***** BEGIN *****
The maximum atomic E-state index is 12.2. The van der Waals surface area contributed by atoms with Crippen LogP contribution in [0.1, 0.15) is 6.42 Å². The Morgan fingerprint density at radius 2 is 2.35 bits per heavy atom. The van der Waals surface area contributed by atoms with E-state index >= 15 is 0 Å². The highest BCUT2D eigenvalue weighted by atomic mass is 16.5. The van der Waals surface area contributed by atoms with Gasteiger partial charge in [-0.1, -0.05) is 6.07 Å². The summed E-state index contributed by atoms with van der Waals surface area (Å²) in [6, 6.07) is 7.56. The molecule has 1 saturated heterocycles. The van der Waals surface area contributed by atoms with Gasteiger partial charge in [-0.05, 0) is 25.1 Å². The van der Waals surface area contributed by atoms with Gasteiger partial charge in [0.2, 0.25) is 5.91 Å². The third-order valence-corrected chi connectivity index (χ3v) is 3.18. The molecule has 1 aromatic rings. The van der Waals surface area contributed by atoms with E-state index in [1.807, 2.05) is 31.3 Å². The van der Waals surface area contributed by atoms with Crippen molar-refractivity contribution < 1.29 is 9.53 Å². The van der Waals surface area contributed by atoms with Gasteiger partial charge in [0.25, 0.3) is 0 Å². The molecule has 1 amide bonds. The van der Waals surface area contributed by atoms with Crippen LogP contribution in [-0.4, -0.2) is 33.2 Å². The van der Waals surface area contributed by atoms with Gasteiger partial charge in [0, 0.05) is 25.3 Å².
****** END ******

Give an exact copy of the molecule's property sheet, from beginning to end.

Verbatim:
The maximum atomic E-state index is 12.2. The van der Waals surface area contributed by atoms with Crippen LogP contribution in [0.1, 0.15) is 6.42 Å². The Morgan fingerprint density at radius 2 is 2.35 bits per heavy atom. The van der Waals surface area contributed by atoms with E-state index >= 15 is 0 Å². The highest BCUT2D eigenvalue weighted by atomic mass is 16.5. The van der Waals surface area contributed by atoms with Gasteiger partial charge in [-0.1, -0.05) is 6.07 Å². The summed E-state index contributed by atoms with van der Waals surface area (Å²) in [6, 6.07) is 7.56. The molecule has 1 saturated heterocycles. The van der Waals surface area contributed by atoms with Gasteiger partial charge in [-0.05, 0) is 25.1 Å². The van der Waals surface area contributed by atoms with Gasteiger partial charge in [0.2, 0.25) is 5.91 Å². The third-order valence-corrected chi connectivity index (χ3v) is 3.18. The molecule has 1 aromatic rings. The van der Waals surface area contributed by atoms with E-state index in [1.807, 2.05) is 31.3 Å². The van der Waals surface area contributed by atoms with Crippen molar-refractivity contribution < 1.29 is 9.53 Å². The van der Waals surface area contributed by atoms with Gasteiger partial charge in [0.25, 0.3) is 0 Å². The molecule has 1 amide bonds. The van der Waals surface area contributed by atoms with Crippen LogP contribution in [-0.4, -0.2) is 33.2 Å². The van der Waals surface area contributed by atoms with Gasteiger partial charge in [0, 0.05) is 25.3 Å².